Domenico Corvi was born 16 September 1721 (d. 1803) in Viterbo.

By Adriana Baranello

Domenico Corvi was born 16 September 1721 (d. 1803) in Viterbo. At 15 Corvi went to Rome and entered the studio of Francesco Mancini, were he learned the eclectic approaches that would characterize his works. His early career saw mostly commissions to decorate churches in and around Rome, including in his home town of Viterbo. Starting around 1764, Corvi began to take primarily private commissions. During the years stretching until 1780, Corvi took on major private commissions for, among others, a fresco cycle in Palazzo Barberini in Rome that celebrated the Colonna family.  Corvi’s greatest private patrons were the Borghese family, who employed him on a fixed salary for almost a decade.  During this period he also achieved considerable success as a painter of portraits and mythological scenes for important visitors to Rome. After 1780 Corvi returned to taking almost exclusively ecclesiastical commissions. For most of the latter half of the 1700s he was a major exponent of the Roman classical tradition. In the course of his career he held several important official positions in the Accademia delle Belle Arti in Rome, and from 1757 was the director of the Scuola del Nudo at Campodoglio. Corvihad a significant influence on his pupils, who included Giuseppe Cades and Vincenzo Camuccini, encouraging them to assimilate the most graceful elements from a variety of sources.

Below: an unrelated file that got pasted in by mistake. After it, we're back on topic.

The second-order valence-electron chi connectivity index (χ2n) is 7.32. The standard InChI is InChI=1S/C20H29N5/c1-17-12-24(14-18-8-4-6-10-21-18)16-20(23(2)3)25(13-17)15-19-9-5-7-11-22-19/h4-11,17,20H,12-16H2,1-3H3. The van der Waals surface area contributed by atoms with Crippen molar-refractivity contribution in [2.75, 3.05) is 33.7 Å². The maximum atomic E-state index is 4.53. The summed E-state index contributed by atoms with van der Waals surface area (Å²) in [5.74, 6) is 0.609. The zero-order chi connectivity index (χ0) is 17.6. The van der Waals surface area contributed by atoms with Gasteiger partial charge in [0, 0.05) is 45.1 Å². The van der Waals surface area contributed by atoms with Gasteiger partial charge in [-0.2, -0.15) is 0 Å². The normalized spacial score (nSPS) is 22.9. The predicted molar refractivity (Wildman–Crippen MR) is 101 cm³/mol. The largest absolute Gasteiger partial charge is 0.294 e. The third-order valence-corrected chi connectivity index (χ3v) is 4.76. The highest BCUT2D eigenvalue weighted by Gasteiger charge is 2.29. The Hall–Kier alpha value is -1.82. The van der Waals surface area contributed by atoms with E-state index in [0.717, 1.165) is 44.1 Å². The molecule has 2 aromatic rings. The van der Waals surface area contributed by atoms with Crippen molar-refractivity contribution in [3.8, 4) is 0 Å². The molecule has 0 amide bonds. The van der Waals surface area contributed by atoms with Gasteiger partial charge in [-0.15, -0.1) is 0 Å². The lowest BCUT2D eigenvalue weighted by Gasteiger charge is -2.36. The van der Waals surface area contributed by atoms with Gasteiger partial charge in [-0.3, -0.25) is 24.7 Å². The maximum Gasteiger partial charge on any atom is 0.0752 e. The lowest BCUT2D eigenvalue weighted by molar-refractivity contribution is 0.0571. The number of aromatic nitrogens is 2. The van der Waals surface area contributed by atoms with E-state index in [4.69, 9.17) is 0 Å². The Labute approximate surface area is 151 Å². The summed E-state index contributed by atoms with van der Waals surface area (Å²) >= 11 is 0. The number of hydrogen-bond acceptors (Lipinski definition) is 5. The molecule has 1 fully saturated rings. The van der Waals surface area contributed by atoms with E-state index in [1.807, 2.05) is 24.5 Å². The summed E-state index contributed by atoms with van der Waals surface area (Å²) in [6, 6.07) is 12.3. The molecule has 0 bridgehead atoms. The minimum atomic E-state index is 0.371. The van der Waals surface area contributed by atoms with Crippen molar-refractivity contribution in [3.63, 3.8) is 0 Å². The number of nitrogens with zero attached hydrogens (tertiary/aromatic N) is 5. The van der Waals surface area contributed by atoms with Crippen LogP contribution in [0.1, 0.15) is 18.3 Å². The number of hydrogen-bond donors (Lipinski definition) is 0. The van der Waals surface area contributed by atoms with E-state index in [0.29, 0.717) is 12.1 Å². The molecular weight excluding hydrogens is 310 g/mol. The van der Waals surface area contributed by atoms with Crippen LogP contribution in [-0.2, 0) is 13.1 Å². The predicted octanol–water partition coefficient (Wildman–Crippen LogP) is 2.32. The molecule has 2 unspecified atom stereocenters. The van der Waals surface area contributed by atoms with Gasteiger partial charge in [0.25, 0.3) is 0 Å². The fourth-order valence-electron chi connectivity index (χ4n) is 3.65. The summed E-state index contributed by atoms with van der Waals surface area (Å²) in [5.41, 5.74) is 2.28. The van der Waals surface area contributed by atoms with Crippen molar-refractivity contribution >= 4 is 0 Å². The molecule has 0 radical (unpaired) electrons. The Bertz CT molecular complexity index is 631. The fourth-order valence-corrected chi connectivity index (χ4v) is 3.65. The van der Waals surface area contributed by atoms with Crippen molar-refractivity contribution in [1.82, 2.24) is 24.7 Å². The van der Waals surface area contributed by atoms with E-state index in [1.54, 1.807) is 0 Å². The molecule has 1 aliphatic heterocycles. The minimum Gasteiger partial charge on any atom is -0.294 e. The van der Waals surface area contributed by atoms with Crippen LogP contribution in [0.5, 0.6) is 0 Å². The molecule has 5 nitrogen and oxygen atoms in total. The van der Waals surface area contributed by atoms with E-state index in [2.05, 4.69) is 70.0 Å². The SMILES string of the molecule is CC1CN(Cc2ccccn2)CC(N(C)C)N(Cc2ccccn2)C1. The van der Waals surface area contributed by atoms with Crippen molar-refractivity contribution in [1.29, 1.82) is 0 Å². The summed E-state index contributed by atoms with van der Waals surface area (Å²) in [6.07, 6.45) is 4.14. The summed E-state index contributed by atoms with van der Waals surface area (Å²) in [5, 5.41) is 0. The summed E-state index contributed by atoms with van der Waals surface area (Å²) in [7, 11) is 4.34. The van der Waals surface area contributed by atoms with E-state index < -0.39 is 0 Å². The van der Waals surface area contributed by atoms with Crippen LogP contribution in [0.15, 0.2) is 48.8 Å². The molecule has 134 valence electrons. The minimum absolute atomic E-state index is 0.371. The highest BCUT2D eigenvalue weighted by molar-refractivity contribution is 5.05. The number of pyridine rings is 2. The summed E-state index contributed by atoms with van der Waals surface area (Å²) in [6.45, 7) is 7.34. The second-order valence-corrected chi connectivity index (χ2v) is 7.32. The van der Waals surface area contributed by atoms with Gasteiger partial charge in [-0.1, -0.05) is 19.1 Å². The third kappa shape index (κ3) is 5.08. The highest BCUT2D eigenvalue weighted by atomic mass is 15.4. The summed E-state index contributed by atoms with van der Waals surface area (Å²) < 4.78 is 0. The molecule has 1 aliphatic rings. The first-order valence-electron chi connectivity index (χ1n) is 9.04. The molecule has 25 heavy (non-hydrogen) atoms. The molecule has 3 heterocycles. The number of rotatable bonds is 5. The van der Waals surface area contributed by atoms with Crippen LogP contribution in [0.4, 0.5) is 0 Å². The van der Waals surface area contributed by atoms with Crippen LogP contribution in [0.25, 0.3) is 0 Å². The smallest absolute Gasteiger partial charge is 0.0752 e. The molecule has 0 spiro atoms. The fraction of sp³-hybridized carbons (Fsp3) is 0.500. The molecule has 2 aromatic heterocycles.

Reference: Alexander Kader. “Corvi, Domenico.” Grove Art Online. Oxford Art Online. Oxford University Press.

Allegory of Painting, 1764, oil on canvas, Walters Art Museum, Baltimore.

Portrait of Henry Stuart, Cardinal of York, oil on canvas.

Madonna and Child, oil on canvas, Museum of Fine Arts Boston.

The Vestal Tuccia, 2nd Half of the 18th Century, oil on canvas, Capitoline Museums, Rome.

Camillus and the Schoolmaster of Falerii, c. 1774-1776, oil on canvas, Capitoline Museums, Rome.

Self-Portrait, 1785, oil on canvas, Vasari Corridor, Galleria degli Uffizi, Florence.

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